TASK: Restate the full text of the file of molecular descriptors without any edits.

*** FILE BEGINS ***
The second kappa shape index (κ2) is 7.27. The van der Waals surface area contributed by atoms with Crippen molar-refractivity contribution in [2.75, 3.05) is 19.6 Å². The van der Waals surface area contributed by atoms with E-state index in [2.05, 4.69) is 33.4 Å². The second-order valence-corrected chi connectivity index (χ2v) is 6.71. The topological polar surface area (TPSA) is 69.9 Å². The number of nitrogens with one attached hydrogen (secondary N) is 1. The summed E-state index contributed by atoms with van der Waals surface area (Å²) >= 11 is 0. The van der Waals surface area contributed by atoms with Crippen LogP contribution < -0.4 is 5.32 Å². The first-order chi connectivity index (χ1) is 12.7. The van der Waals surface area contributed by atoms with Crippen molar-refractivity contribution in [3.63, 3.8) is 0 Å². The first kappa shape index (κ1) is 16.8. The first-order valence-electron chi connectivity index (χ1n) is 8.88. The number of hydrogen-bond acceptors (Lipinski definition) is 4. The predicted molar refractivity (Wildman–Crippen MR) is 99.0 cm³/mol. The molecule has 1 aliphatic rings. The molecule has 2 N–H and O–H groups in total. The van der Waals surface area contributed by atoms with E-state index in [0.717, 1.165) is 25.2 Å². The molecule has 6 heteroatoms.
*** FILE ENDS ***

The second kappa shape index (κ2) is 7.27. The van der Waals surface area contributed by atoms with Crippen molar-refractivity contribution in [2.75, 3.05) is 19.6 Å². The van der Waals surface area contributed by atoms with E-state index in [2.05, 4.69) is 33.4 Å². The second-order valence-corrected chi connectivity index (χ2v) is 6.71. The topological polar surface area (TPSA) is 69.9 Å². The number of nitrogens with one attached hydrogen (secondary N) is 1. The summed E-state index contributed by atoms with van der Waals surface area (Å²) >= 11 is 0. The van der Waals surface area contributed by atoms with Crippen LogP contribution < -0.4 is 5.32 Å². The first-order chi connectivity index (χ1) is 12.7. The van der Waals surface area contributed by atoms with Crippen molar-refractivity contribution in [3.63, 3.8) is 0 Å². The first kappa shape index (κ1) is 16.8. The first-order valence-electron chi connectivity index (χ1n) is 8.88. The number of hydrogen-bond acceptors (Lipinski definition) is 4. The predicted molar refractivity (Wildman–Crippen MR) is 99.0 cm³/mol. The molecule has 1 aliphatic rings. The molecule has 2 N–H and O–H groups in total. The van der Waals surface area contributed by atoms with E-state index in [0.717, 1.165) is 25.2 Å². The molecule has 6 heteroatoms.